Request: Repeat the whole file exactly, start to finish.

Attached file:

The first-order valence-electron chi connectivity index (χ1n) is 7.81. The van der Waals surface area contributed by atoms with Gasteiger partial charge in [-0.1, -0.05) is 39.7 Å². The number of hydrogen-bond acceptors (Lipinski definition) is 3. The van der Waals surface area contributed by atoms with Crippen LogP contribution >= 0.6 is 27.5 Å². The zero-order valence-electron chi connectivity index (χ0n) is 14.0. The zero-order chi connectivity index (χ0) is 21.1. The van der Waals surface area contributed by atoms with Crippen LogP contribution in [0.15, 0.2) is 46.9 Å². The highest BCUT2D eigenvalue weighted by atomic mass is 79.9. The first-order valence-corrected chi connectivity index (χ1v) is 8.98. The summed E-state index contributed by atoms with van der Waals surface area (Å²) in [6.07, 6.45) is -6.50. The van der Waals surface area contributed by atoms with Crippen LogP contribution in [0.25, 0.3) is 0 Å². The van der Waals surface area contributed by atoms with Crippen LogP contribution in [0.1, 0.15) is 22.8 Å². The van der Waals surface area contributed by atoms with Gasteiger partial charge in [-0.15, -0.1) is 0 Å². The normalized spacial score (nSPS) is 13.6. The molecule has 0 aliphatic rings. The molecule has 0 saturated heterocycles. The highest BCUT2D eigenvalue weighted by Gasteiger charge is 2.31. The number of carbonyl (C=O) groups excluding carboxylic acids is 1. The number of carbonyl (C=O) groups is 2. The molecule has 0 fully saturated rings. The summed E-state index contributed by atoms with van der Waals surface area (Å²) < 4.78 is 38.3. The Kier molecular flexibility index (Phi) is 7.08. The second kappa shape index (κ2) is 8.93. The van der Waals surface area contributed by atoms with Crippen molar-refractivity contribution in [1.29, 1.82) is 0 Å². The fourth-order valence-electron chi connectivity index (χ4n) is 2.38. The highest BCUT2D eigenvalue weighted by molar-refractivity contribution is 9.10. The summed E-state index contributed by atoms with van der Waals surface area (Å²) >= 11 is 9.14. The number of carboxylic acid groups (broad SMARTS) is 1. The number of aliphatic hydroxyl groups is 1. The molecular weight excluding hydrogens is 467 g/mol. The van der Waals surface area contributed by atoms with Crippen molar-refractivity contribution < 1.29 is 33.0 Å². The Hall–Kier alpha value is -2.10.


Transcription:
The first-order valence-electron chi connectivity index (χ1n) is 7.81. The van der Waals surface area contributed by atoms with Gasteiger partial charge in [-0.1, -0.05) is 39.7 Å². The number of hydrogen-bond acceptors (Lipinski definition) is 3. The van der Waals surface area contributed by atoms with Crippen LogP contribution >= 0.6 is 27.5 Å². The zero-order valence-electron chi connectivity index (χ0n) is 14.0. The zero-order chi connectivity index (χ0) is 21.1. The van der Waals surface area contributed by atoms with Crippen LogP contribution in [0.15, 0.2) is 46.9 Å². The highest BCUT2D eigenvalue weighted by atomic mass is 79.9. The first-order valence-corrected chi connectivity index (χ1v) is 8.98. The summed E-state index contributed by atoms with van der Waals surface area (Å²) in [6.07, 6.45) is -6.50. The van der Waals surface area contributed by atoms with Crippen LogP contribution in [0.25, 0.3) is 0 Å². The van der Waals surface area contributed by atoms with Crippen LogP contribution in [0.1, 0.15) is 22.8 Å². The van der Waals surface area contributed by atoms with Gasteiger partial charge in [-0.15, -0.1) is 0 Å². The normalized spacial score (nSPS) is 13.6. The molecule has 0 aliphatic rings. The molecule has 0 saturated heterocycles. The highest BCUT2D eigenvalue weighted by Gasteiger charge is 2.31. The number of carbonyl (C=O) groups excluding carboxylic acids is 1. The number of carbonyl (C=O) groups is 2. The molecule has 0 fully saturated rings. The summed E-state index contributed by atoms with van der Waals surface area (Å²) < 4.78 is 38.3. The Kier molecular flexibility index (Phi) is 7.08. The second kappa shape index (κ2) is 8.93. The van der Waals surface area contributed by atoms with Crippen molar-refractivity contribution in [1.29, 1.82) is 0 Å². The fourth-order valence-electron chi connectivity index (χ4n) is 2.38. The highest BCUT2D eigenvalue weighted by molar-refractivity contribution is 9.10. The summed E-state index contributed by atoms with van der Waals surface area (Å²) >= 11 is 9.14. The number of carboxylic acid groups (broad SMARTS) is 1. The number of aliphatic hydroxyl groups is 1. The molecular weight excluding hydrogens is 467 g/mol. The van der Waals surface area contributed by atoms with Crippen molar-refractivity contribution < 1.29 is 33.0 Å². The Hall–Kier alpha value is -2.10.